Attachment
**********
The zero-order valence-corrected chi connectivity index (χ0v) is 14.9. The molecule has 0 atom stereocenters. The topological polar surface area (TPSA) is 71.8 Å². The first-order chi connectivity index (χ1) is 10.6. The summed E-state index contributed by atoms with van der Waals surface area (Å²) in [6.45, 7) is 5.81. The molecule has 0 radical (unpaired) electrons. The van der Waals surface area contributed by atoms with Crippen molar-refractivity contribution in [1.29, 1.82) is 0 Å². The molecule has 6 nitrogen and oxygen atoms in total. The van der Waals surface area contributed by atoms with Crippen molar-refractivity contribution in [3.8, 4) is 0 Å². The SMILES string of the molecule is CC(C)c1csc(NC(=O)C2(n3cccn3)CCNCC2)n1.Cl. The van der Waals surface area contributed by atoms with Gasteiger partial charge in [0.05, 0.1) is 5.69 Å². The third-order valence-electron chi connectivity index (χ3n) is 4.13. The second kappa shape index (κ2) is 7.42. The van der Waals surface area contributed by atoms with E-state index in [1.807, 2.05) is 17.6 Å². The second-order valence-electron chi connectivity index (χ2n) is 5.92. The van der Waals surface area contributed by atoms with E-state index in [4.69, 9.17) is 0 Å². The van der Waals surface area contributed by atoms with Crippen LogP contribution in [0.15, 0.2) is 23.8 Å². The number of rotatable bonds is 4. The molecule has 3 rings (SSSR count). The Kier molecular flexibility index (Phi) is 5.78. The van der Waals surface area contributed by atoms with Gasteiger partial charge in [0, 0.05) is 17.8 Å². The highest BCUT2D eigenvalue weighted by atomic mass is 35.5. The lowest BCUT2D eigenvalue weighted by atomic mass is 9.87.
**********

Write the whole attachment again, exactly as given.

The zero-order valence-corrected chi connectivity index (χ0v) is 14.9. The molecule has 0 atom stereocenters. The topological polar surface area (TPSA) is 71.8 Å². The first-order chi connectivity index (χ1) is 10.6. The summed E-state index contributed by atoms with van der Waals surface area (Å²) in [6.45, 7) is 5.81. The molecule has 0 radical (unpaired) electrons. The van der Waals surface area contributed by atoms with Crippen molar-refractivity contribution in [1.29, 1.82) is 0 Å². The molecule has 6 nitrogen and oxygen atoms in total. The van der Waals surface area contributed by atoms with Crippen molar-refractivity contribution in [3.8, 4) is 0 Å². The SMILES string of the molecule is CC(C)c1csc(NC(=O)C2(n3cccn3)CCNCC2)n1.Cl. The van der Waals surface area contributed by atoms with Gasteiger partial charge in [0.05, 0.1) is 5.69 Å². The third-order valence-electron chi connectivity index (χ3n) is 4.13. The second kappa shape index (κ2) is 7.42. The van der Waals surface area contributed by atoms with E-state index in [1.807, 2.05) is 17.6 Å². The second-order valence-electron chi connectivity index (χ2n) is 5.92. The van der Waals surface area contributed by atoms with E-state index in [4.69, 9.17) is 0 Å². The van der Waals surface area contributed by atoms with Crippen LogP contribution in [0.15, 0.2) is 23.8 Å². The number of rotatable bonds is 4. The molecule has 3 rings (SSSR count). The Kier molecular flexibility index (Phi) is 5.78. The van der Waals surface area contributed by atoms with Gasteiger partial charge in [0, 0.05) is 17.8 Å². The highest BCUT2D eigenvalue weighted by atomic mass is 35.5. The lowest BCUT2D eigenvalue weighted by atomic mass is 9.87.